Saturday, May 05, 2007

The Infrastructure of Religious Freedom


In response to my speech on the infrastructure of free expression, Rick Garnett asks whether there might be an infrastructure of religious freedom.

There certainly is. Freedoms like speech, press, and religion require more than mere absence of government censorship or prohibition to thrive; they also require institutions, practices and technological structures that foster and promote these freedoms.

Some parts of that infrastructure are public; others are private. Some elements are social norms; others are institutions like libraries and schools (both public and private), and still others involve technology (both publicly and privately owned), including-- for example-- buildings where institutions and practices occur, technologies of communication, and so on.

So what are the infrastructures of religious freedom? They include a wide range of private institutions-- churches, educational institutions, and charities. They also include many of the same structures and technologies that undergird freedom of speech, because religions are usually perpetuated through communication and education, just as cultures and ideologies are.

Religious freedom faces a special problem, however, because the U.S. Constitution limits the forms of infrastructure that the government can provide. The Constitution forbids federal and state governments from making laws concerning establishments of religion or that establish religion. Hence some obvious methods for creating an infrastructure of religious freedom are not available to governments that would be available to promoting freedom of speech more generally. For example, there is no problem with the U.S. government spending money to promote scientific research; indeed, the U.S. government is probably the foremost patron of scientific research in the country, if not the world. There would be a constitutional problem, however, with the U.S. government promoting religion by donating large sums of money to existing churches to promote proselytization, or perhaps even providing seed money for people to start new churches of their own.

Therefore, government can play somewhat less of a role in providing the infrastructure of religious freedom than it can in the case of free expression. Much of the slack will have to be made up for by private action, including private charity. With respect to the latter, however, government can play and has traditionally played an important role. Governments have allowed deductions for contributions to religious organizations and religious charities, and they have traditionally allowed churches and other religious charitable organizations exemption from property taxes as part of a general exemption for charitable and educational organizations.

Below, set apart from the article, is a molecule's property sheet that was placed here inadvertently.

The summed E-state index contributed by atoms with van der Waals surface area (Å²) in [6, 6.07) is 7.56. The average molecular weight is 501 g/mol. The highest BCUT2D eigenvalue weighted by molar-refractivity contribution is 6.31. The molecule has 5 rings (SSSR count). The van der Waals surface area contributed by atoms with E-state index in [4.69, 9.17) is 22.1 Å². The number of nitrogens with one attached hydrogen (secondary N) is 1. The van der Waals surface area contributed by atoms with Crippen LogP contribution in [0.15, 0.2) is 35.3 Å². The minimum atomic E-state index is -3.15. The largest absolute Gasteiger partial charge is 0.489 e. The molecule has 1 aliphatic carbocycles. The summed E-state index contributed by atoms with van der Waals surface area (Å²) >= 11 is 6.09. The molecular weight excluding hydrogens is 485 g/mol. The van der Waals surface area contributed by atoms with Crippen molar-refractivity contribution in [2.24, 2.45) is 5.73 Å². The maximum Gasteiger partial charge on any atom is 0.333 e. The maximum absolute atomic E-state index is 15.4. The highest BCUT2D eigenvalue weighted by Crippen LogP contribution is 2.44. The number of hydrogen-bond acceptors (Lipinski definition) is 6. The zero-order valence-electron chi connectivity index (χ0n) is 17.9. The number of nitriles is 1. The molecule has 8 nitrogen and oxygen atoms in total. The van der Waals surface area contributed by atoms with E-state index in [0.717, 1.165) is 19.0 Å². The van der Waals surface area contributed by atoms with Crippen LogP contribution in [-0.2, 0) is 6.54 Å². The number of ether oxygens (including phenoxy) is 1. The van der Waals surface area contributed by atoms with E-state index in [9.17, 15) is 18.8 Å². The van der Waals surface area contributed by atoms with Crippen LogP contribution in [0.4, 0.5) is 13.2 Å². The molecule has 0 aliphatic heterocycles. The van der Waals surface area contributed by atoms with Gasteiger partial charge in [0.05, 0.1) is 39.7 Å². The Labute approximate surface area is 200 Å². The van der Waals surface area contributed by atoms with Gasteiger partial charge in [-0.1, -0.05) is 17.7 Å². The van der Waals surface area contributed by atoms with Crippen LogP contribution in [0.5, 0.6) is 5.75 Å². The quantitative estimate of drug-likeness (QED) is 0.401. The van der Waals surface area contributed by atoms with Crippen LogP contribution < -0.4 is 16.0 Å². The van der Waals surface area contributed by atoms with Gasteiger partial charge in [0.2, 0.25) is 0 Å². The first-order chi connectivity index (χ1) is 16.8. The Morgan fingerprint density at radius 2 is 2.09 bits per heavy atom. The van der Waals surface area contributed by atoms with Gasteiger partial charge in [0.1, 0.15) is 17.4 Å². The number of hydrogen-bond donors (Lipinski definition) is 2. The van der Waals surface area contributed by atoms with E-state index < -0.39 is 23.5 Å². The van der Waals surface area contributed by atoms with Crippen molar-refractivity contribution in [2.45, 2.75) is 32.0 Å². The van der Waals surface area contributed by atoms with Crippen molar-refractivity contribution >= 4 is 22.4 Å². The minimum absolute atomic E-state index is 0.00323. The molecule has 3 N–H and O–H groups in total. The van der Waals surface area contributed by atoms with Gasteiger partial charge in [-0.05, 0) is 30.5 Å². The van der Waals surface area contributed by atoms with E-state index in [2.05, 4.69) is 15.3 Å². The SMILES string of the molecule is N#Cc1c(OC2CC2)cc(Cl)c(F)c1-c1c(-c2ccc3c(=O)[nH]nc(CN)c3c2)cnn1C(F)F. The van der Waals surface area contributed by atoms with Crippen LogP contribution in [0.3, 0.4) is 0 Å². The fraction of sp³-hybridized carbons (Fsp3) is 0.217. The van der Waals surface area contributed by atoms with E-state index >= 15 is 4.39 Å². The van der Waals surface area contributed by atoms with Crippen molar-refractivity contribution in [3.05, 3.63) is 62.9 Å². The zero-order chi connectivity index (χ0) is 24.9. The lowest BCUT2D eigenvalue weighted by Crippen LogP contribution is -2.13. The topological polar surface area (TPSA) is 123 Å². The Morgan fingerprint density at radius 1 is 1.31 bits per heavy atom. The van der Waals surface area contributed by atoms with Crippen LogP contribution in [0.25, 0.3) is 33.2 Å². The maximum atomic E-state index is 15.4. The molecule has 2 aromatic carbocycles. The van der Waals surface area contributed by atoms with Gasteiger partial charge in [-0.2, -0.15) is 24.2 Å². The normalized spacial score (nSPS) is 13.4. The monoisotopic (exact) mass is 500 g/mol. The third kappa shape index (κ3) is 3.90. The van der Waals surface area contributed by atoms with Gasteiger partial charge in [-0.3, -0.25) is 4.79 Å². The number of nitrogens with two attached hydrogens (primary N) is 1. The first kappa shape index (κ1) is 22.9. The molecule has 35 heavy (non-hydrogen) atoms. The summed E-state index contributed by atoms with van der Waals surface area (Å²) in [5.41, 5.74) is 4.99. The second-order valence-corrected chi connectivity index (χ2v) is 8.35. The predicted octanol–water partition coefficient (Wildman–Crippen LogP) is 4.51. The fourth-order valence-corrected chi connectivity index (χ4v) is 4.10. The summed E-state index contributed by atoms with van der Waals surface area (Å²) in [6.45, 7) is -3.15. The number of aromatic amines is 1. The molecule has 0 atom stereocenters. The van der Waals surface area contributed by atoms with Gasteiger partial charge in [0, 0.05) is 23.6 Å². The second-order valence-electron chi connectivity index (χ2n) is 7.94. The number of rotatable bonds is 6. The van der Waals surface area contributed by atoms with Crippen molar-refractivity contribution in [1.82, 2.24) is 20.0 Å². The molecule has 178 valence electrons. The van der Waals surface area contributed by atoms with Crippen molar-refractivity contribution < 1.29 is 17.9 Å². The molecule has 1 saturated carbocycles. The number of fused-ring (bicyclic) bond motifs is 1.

It is impossible to overestimate how much tax relief-- in the form of tax exemptions and tax deductions-- counts in fostering a vibrant religious sphere in this country. We often think of government support for religion in terms of support for parochial schools or government partnering with religious organizations to provide social services. But these proposals-- to the extent that they are constitutional-- really pale in importance to long standing governmental tax policies that treat religious organizations the same way they do other charitable and educational institutions.

Moreover, government investments in infrastructure-- including libraries, postal subsidies, and subsidies for telecommunications infrastructures-- strongly benefit religious organizations even though they benefit many other kinds of speech, expression and association generally. That is because religious speech, expression and association makes considerable use of the same infrastructural elements as other forms of speech, expression, and association.

Thus, although the Establishment Clause prevents the government from singling out religion for special benefits to create an infrastructure of religious freedom, it does not prohibit the government from creating infrastructural elements that benefit both religious and nonreligious expression alike. As a result, government plays an incredibly important-- although generally unacknowledged-- role in supporting and maintaining the infrastructure of religious freedom in the United States even though it may not support religion in all the ways that various religious movements might like. For those who would like to relax our current Establishment Clause doctrines further, one might object that I am merely pointing out that the glass is half full rather than half empty. I think, however, that this really underestimates what existing policies do in terms of material support for religious belief, even given the Establishment Clause jurisprudence we have today.

As the American welfare state-- with its various tax and expenditure policies-- has grown over the years, so too has the effective practical support for religious institutions in the United States, even given the limitations of the Establishment Clause. That is one reason why religious organizations in particular should support many aspects of the access to knowledge movement. These policies not only benefit speech and the promulgation of ideas generally, they also benefit religious speech and the promulgation of religious belief.


Good discussion. It underlines how people arguing the "secular state" is "anti-religion" miss at least half of the story, probably more.

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